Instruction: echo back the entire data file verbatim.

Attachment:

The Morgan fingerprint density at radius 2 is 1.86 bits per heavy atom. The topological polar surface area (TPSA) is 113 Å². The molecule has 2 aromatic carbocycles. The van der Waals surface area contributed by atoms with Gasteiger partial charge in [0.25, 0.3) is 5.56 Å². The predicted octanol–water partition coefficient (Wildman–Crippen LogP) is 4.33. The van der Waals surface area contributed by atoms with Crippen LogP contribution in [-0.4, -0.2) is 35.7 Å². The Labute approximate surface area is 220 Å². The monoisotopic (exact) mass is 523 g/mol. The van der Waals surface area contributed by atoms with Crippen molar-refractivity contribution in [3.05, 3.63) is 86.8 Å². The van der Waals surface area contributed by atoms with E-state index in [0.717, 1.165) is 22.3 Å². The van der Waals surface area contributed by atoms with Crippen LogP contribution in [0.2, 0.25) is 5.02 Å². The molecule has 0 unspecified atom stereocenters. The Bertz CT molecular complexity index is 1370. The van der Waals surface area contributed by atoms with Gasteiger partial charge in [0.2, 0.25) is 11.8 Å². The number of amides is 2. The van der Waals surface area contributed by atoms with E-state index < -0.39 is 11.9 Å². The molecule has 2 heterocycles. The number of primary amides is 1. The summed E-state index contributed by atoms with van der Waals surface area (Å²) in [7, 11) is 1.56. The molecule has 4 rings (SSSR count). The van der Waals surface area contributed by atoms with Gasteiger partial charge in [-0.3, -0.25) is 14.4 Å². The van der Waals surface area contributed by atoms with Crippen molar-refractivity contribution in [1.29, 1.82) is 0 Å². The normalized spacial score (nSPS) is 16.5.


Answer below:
The Morgan fingerprint density at radius 2 is 1.86 bits per heavy atom. The topological polar surface area (TPSA) is 113 Å². The molecule has 2 aromatic carbocycles. The van der Waals surface area contributed by atoms with Gasteiger partial charge in [0.25, 0.3) is 5.56 Å². The predicted octanol–water partition coefficient (Wildman–Crippen LogP) is 4.33. The van der Waals surface area contributed by atoms with Crippen LogP contribution in [-0.4, -0.2) is 35.7 Å². The Labute approximate surface area is 220 Å². The monoisotopic (exact) mass is 523 g/mol. The van der Waals surface area contributed by atoms with Crippen molar-refractivity contribution in [3.05, 3.63) is 86.8 Å². The van der Waals surface area contributed by atoms with E-state index in [0.717, 1.165) is 22.3 Å². The van der Waals surface area contributed by atoms with Crippen LogP contribution in [0.2, 0.25) is 5.02 Å². The molecule has 0 unspecified atom stereocenters. The Bertz CT molecular complexity index is 1370. The van der Waals surface area contributed by atoms with Gasteiger partial charge in [0.2, 0.25) is 11.8 Å². The number of amides is 2. The van der Waals surface area contributed by atoms with E-state index < -0.39 is 11.9 Å². The molecule has 2 heterocycles. The number of primary amides is 1. The summed E-state index contributed by atoms with van der Waals surface area (Å²) in [7, 11) is 1.56. The molecule has 4 rings (SSSR count). The van der Waals surface area contributed by atoms with Gasteiger partial charge in [-0.3, -0.25) is 14.4 Å². The van der Waals surface area contributed by atoms with Crippen molar-refractivity contribution in [1.29, 1.82) is 0 Å². The normalized spacial score (nSPS) is 16.5.